GE brings in shipper Maersk's CFO as finance chief

(Reuters) - General Electric Co GE.N on Monday named finance head at shipper AP Moller-Maersk MAERSKb.CO as its new chief financial officer in the latest top-level change aimed at turning around the U.S. industrial conglomerate.

Carolina Dybeck Happe will start in early 2020 and replaces Jamie Miller, whose departure was announced earlier this year as new Chief Executive Officer Larry Culp seeks to simplify operations and generate cash after booking billions of dollars in losses.

The company has been struggling with the fallout of a series of poor long-term financial bets, driving its share price as low as $6.4 last December from highs above $50 in 2000.

GE's aviation business has also come under pressure from the worldwide grounding of Boeing's BA.N 737 MAX, for which it makes engines.

The company is betting on Happe’s experience at Maersk, where her focus was on lowering costs, as it looks to stabilise its power business, which has long been a drag on earnings.

“The extent of the changes which are underway at the managerial and board level over the past 12-18 months bode well for a possible turnaround in the company’s culture, and eventually, in the operations,” Barclays analysts said in a note.

The analysts added that while Happe does not have much experience of highly levered turnarounds, her focus while working with Culp will likely be on improving margins and cash flow.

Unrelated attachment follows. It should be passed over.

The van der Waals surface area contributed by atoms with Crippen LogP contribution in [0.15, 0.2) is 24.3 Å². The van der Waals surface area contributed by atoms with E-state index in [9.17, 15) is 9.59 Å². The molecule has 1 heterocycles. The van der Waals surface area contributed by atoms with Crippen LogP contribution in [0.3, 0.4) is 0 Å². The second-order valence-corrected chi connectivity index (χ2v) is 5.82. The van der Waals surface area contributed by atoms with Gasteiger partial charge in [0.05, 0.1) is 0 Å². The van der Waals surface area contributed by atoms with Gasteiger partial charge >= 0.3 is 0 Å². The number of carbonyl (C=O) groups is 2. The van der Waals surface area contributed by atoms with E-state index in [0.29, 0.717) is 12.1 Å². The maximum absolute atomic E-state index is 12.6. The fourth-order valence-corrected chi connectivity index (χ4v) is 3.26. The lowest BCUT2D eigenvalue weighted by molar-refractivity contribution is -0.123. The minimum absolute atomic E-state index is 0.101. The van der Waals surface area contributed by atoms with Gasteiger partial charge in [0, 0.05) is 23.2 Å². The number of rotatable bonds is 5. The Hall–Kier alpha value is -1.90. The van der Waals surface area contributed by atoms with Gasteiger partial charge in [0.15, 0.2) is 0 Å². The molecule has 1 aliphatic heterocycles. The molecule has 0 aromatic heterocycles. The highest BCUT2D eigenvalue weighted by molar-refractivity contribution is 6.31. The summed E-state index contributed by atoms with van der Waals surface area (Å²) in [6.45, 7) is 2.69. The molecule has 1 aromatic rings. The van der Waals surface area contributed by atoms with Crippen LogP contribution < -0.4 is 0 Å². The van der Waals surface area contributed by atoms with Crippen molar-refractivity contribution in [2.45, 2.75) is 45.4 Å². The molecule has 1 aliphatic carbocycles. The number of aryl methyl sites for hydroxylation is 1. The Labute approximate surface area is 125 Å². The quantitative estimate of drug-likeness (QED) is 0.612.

Other top executive appointments Culp has made since taking over as CEO in October 2018 include new heads for its gas power business and global supply chain.

However, Happe’s departure comes at a bad time for Maersk, the world’s biggest container shipping company, as it struggles with low freight rates and a slowdown in container shipping.

Maersk is still trying to find a firm footing more than three years after announcing a new strategy that would see it sell-off its oil and gas business and focus entirely on container and logistics services.

Shares of GE were marginally up in early trading, while those of Maersk were slightly down.

Reporting by Dominic Roshan K.L. and Uday Sampath Kumar in Bengaluru, Jacob Gronholt-Pedersen in Copenhagen; Editing by Sriraj Kalluvila and Maju Samuel